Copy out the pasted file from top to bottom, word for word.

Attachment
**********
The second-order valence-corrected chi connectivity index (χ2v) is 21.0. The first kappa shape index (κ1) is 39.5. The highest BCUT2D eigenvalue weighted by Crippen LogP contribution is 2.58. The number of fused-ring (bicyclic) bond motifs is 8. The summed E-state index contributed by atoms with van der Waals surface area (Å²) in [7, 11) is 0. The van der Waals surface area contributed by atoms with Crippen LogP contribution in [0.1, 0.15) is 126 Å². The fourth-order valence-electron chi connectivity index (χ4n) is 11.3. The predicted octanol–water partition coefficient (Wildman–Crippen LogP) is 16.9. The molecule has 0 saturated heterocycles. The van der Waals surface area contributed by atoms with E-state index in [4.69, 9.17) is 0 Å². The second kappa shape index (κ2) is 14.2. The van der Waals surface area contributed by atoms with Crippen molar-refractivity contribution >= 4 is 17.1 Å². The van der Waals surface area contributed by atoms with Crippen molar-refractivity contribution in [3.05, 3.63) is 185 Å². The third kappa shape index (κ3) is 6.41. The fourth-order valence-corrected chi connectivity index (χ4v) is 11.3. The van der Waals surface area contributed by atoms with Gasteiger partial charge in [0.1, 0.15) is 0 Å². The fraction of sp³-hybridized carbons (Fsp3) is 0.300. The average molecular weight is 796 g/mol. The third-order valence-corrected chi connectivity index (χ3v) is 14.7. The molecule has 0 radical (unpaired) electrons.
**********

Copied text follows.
The second-order valence-corrected chi connectivity index (χ2v) is 21.0. The first kappa shape index (κ1) is 39.5. The highest BCUT2D eigenvalue weighted by Crippen LogP contribution is 2.58. The number of fused-ring (bicyclic) bond motifs is 8. The summed E-state index contributed by atoms with van der Waals surface area (Å²) in [7, 11) is 0. The van der Waals surface area contributed by atoms with Crippen LogP contribution in [0.1, 0.15) is 126 Å². The fourth-order valence-electron chi connectivity index (χ4n) is 11.3. The predicted octanol–water partition coefficient (Wildman–Crippen LogP) is 16.9. The molecule has 0 saturated heterocycles. The van der Waals surface area contributed by atoms with E-state index in [4.69, 9.17) is 0 Å². The second kappa shape index (κ2) is 14.2. The van der Waals surface area contributed by atoms with Crippen molar-refractivity contribution >= 4 is 17.1 Å². The van der Waals surface area contributed by atoms with Crippen molar-refractivity contribution in [3.05, 3.63) is 185 Å². The third kappa shape index (κ3) is 6.41. The fourth-order valence-corrected chi connectivity index (χ4v) is 11.3. The van der Waals surface area contributed by atoms with Gasteiger partial charge in [0.1, 0.15) is 0 Å². The fraction of sp³-hybridized carbons (Fsp3) is 0.300. The average molecular weight is 796 g/mol. The third-order valence-corrected chi connectivity index (χ3v) is 14.7. The molecule has 0 radical (unpaired) electrons.